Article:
Though Eliza Roxcy Snow never bore children, she sacrificed her time, risked her health, and used her extensive education and remarkable poetry to bless the lives of the Latter-day Saints.
Called “Zion’s Poetess” during her lifetime, Eliza R. Snow (1804–87) penned poems, organized three different organizations, and taught the Saints in Zion wherever she went. An article titled “Eliza R. Snow” in the Encyclopedia of Mormonism provides a detailed look into this amazing woman’s life.
Despite the fact that Sister Snow was delicate, even sickly, during periods of her life, she was described as a woman with mental faculty in full vigor. She was industrious beyond her physical strength and as tireless as a woman half her age—even in her eighties! Motivated by a desire to serve the Lord with all of her being, Sister Snow accomplished many great things, from donating her considerable dowry to the Church for the construction of the Kirtland Temple to teaching the Saints in Nauvoo and later in Utah.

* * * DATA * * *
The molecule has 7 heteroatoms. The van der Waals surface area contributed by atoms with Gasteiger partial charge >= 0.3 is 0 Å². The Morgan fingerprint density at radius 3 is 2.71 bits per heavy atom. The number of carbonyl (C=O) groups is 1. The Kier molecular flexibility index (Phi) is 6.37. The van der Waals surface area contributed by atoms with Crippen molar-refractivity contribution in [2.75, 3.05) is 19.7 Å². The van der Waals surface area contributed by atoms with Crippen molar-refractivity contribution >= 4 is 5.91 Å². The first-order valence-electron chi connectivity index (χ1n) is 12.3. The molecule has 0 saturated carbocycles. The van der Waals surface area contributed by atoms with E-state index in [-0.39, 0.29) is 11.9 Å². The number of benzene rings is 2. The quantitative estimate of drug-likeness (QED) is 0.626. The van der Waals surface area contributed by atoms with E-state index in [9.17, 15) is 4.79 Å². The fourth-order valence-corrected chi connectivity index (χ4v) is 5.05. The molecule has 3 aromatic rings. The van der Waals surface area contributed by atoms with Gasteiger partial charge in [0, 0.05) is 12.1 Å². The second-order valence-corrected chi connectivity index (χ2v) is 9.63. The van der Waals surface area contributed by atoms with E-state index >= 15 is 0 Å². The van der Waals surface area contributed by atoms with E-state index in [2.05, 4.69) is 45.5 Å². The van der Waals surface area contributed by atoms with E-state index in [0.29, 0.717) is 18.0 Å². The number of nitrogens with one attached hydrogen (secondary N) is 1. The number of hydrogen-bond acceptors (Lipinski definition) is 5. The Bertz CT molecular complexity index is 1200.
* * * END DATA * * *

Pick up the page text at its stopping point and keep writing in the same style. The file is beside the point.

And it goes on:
Sister Snow was known for her beautiful poems. They gained her international attention and allowed her to meet dignitaries such as Queen Elizabeth and Charles Dickens. She is best known for penning the immortal phrases to “O My Father.”
Sister Snow was a plural wife to both Joseph Smith and Brigham Young and was known lovingly throughout the Utah territory as “Aunt Eliza.” She taught schoolchildren throughout her life and organized the Relief Society, Young Ladies Mutual Improvement Association, and Primary Association to share her extensive education with others.
Accomplished, educated, organized, and talented—these words do not begin to describe Sister Eliza R. Snow. Whatever she put her mind to, she could do. Even without bearing children of her own, Sister Snow was considered a blessed mother in Zion as she blessed the lives of countless Saints through her drive and dedication.
Source: Encyclopedia of Mormonism
—Mackenzie Brown, Mormon Insights
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